December 23, 2022
Hong Kong introduces bill on tax concessions for family-owned investment holding vehicles
The Hong Kong Government introduced the Inland Revenue (Amendment) (Tax concessions for family-owned investment holding vehicles) Bill 2022 (the Bill) on 9 December 2022 regarding a dedicated tax concession regime for family-owned investment holding vehicles (FIHVs) managed by eligible single-family offices (SFOs) in Hong Kong.
As outlined in our earlier Global Tax Alert,1 the proposed tax concession regime will exempt an FIHV and its eligible special purpose entities (SPEs) from profits tax in respect of its taxable profits earned from qualifying transactions carried out or arranged by an eligible SFO in Hong Kong. The provisions in the Bill are substantially consistent with that outlined in the consultation but indeed with several positive enhancements. The Bill is currently under review by the Hong Kong Legislative Council and once passed will take retrospective effect from 1 April 2022.
This Alert summarizes the key provisions of the Bill.
Similar to the existing unified fund exemption regime, an FIHV will be taxed at a 0% concessionary tax rate under the proposed tax concession regime in respect of its assessable profits earned from qualifying transactions carried out or arranged by an SFO in Hong Kong. This includes profits earned incidental to the qualifying transactions, subject to a 5% threshold. The tax concessions will also be provided to eligible SPEs2 owned by an FIHV in proportion to its beneficial interest in such SPEs.
The proposed tax concession regime will take retrospective effect from 1 April 2022. An FIHV can elect for the tax concessions by making an irrevocable election in writing.
Eligibility to the proposed regime
The Bill contains specific anti-avoidance provisions, including anti-round tripping provisions and main purpose test.
For additional information with respect to this Alert, please contact the following:
Ernst & Young Tax Services Limited, Hong Kong
Ernst & Young LLP (United States), Hong Kong Tax Desk, New York
Ernst & Young LLP (United States), Asia Pacific Business Group, New York
Ernst & Young LLP (United States), Asia Pacific Business Group, Chicago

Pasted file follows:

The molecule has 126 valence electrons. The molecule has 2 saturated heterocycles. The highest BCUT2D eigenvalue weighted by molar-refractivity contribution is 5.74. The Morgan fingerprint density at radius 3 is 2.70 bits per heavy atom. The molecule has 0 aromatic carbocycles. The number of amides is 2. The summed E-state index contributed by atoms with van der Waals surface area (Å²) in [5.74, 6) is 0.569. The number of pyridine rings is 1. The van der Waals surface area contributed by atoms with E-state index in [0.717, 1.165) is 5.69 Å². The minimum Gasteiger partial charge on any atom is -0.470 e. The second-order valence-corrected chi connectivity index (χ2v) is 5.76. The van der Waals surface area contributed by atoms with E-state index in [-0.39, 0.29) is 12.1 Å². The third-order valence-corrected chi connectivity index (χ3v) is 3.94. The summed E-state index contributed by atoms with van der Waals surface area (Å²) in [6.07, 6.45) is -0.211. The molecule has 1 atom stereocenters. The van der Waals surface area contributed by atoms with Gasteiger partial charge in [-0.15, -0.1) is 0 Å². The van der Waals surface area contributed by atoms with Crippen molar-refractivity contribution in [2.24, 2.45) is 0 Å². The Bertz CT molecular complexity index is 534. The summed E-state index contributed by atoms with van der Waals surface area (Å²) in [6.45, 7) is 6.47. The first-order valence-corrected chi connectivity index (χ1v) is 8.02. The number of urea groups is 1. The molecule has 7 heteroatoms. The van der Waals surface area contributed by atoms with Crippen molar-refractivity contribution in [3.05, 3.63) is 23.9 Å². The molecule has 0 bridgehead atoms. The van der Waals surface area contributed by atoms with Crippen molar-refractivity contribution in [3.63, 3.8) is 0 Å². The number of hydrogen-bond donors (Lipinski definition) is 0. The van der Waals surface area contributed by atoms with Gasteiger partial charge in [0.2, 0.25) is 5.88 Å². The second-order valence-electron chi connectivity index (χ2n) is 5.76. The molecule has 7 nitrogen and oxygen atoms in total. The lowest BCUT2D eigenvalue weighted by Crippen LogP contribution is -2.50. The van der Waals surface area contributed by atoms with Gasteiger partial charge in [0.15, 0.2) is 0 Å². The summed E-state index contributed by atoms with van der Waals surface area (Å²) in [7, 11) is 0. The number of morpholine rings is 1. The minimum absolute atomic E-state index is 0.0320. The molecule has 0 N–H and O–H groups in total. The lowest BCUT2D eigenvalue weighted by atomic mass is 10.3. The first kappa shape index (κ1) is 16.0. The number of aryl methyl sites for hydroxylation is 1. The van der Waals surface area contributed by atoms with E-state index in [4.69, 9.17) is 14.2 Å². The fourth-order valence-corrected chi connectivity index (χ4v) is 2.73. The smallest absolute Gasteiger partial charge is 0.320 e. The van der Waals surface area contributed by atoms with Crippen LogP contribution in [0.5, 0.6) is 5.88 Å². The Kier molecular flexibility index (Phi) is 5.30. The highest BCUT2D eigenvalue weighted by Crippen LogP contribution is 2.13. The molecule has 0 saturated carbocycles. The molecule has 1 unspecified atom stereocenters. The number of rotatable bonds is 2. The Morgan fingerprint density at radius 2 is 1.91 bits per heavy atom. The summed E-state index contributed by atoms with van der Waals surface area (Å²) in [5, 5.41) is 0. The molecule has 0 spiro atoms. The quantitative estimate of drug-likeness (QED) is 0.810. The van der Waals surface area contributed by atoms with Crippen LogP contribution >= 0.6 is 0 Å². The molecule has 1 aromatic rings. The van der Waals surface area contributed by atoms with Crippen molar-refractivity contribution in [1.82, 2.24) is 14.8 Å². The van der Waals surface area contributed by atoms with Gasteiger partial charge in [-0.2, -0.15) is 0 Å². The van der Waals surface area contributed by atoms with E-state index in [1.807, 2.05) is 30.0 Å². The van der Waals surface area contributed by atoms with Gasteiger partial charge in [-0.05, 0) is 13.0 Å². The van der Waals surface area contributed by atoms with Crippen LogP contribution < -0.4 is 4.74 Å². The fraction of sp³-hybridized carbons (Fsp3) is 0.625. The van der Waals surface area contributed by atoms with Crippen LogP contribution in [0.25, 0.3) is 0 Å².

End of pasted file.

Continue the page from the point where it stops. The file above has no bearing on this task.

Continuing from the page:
1 See EY Global Tax Alert, Hong Kong proposes family office tax concession regime, dated 22 March 2022.
2 An entity, whether established or created in or outside Hong Kong, is an eligible family-owned SPE or interposed family-owned SPE if it is beneficially owned (whether directly or indirectly) by an FIHV; and established or created solely for directly or indirectly holding and administering one or more investee private companies and any specified assets under Schedule 16C.
3 Entity is defined in the Bill to mean a body of persons (corporate or unincorporate) or a legal arrangement, and includes a corporation, a partnership and a trust. It should be able to cover commonly adopted forms of FIHVs such as foundations, discretionary trusts and anstalts.
4 Members of a family include a natural person and all of the related persons, whether alive or deceased. There is a two-year transitional arrangement in event of a person ceasing to be a spouse other than being deceased.
5 The beneficial interest of an FIHV and an eligible SFO can be held by different family members within the relevant family.
6 Investment activity in relation to an FIHV includes: (a) conducting research and advising on any potential investments to be made by the FIHV; (b) acquiring, holding, managing or disposing of property for the FIHV.
7 The beneficial interest of an FIHV and an eligible SFO can be held by different family members within the relevant family.
8 Specified persons in relation to a family means (a) an FIHV that is related to the family; (b) a family SPE in which an FIHV has a direct or indirect beneficial interest; (c) an interposed family SPE of an FIHV; and (d) a member of the family.
9 In event the aggregated net asset value for the subject year falls below the threshold, the requirement will still be regarded as satisfied so long as the aggregated net asset value at the end of the FIHV's basis period for any one of the two years of assessment immediately preceding the subject year met the threshold.